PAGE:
left to lay up for a rainy ; day..- The
big city - papers of London, like the
great dailies of America, ascribe the
depression to other causes. . They
presume that the' "ignorant farmer"
does not know what he needs. But
that agricultural depression exists all
agree. The : agricultural' organiza
tions have 1een discussing the matter
till they, have decided to call a na
tional conference at , which - it is
thought certain f grievances will be
formulated, tod. certain demands of
the government made.
The rapid growth of the agitation
among the farming classes and their
lemands for legislation to relieve tbe
leprossion, has prompted the govern
ment to appoint a cabinet committee
on agrarian 1)1118. It is thought.
however, that the government policy
will not take definite shape till after
(he national conference of the farmers
lecldes what is the host course to
pursue. . -
The farmers 91 &ngiana, like their
brothers in America, have been en
gaged in producing wheat, corn and
potatoes, etc., and letting . the land
lords and the wealthy class make the
laws till they are well 'nigh bound
hand and foot. But they now see
that "he who would be free, himself
must strike the blow," and if the
present awakening continues, their
rights will soon get substantial gov
ernment recognition, and their de
mands will gradually be acceeded to.
Ihe English farmer, like the Ameri
;an, is the victim of class legislation,
the hand of tho money changer is
apon them, and only by education,
organization, persistence and deter
mination can they ever hope to break
jhe plutocratic grasp. Journal of
THE COUNTRY ROAD.
The pathway of life may be narrow and steer
but the road through the country is steepKr.
The pitfalls and snares that beset us are deep;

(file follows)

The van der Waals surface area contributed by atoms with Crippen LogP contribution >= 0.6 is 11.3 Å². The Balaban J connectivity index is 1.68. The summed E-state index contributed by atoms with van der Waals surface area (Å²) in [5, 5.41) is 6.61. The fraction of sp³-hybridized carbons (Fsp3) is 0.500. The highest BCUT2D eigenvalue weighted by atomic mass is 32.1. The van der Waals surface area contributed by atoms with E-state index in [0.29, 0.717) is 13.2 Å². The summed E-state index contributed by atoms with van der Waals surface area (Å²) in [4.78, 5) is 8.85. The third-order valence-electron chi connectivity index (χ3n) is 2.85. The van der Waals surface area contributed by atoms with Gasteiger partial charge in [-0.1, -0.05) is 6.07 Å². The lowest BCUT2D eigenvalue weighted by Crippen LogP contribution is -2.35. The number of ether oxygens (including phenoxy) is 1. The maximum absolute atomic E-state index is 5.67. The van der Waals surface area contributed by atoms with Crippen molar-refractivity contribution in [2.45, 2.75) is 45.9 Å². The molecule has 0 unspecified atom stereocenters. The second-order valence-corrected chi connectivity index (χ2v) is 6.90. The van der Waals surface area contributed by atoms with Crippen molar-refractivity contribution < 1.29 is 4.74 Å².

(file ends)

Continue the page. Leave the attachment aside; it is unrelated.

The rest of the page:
But tbetottd that surround us le deeper.
Thar r tenoe rails for bridree aad mod holes
And hard heads and boulders for rravel:
And brokea-dowa waggle m hillsides and
OIt warnings, hke ghoMs, ae we travel
Bk horses, by work and abuse broken down.
Case at as from roadside aad siabla.
Young asea reaching wistfully out toward the
Or seeking Its portals whea able.
pesertsd farmhouses; th fences decayed.
And tbe breese through weed patches
Where onoe happy children rejoiced as they
. Bide ami! seek,-- whea the field corn was
What iy for th youth, as his longings ex
pand, - IneWesorwtrfeenahTow: 7 '
Sis prospect mid all opportunities grand.
But to follow the plow sad the harrow. .
Half ban i bed from hop sad chut out of th
By a flimsy but tangible ccr!;
Society's pleasure away from him hurled
The roods are so very "uncertain."
There's little enjoyment ; la life scattered
'round, . ,
And little of profit or pleasure.
Ia roads where) the bottom can scarcely be
. With leas than a sevsn loot measure.
Let us seek some reform then, at once, e'er v
lose , . .......
All trace of our roads from our anjials:
And make surface roads that the public oaa-
llfBCf ' - V
Or else take th usderrround channels. -Wilder
Orahame ia Uood Roads.
Aoarb Cussedness la
Oliver & Jones of Arkansas writes
to tbe Sentinel. : ' I inclose a ballot
that will show some little of bourbon
cussedness, ' Let' it bo remembered
that the whole election machinery is
In the.: hands : of ' the faimeSgahg of
bourbons that made the law, and that
all the judges are bourbons, and that
no. one fcut a, judge ef . elation, Js.per
mitted to make out tickets for those
who cannot write foot even federal '
supervisors) and that nearly all the'
colored voters must depend on these
bourbon judges to mark their tickets,
as few of them can read and you
have a picture of a fair election (?)
in Arkansas. Bat this Is not the
worst feature of . the infamous busi.
he as. After the votes have been
polled the same bourbons have abso
lute control cf the ballot box and can
take a whole day after election for
doctoring and 'fixing things" to
their liking. You will note how the
ticket is printed, and under the law if a
voter crosses one name above 8 (tbe
number ef electors of the state) the
ballot is thrown out as informal. "
Now to attempt to corect the abuses
and frauds perpetrated under this in
famous law would put us in the at
titude of rebels against the state; and
would bring the state militia, and if
needed, the federal army, to crush
out the "anarchists." So cur friends
of the West must not think we have
failed to do all we could under the
law, but that the law is such a devil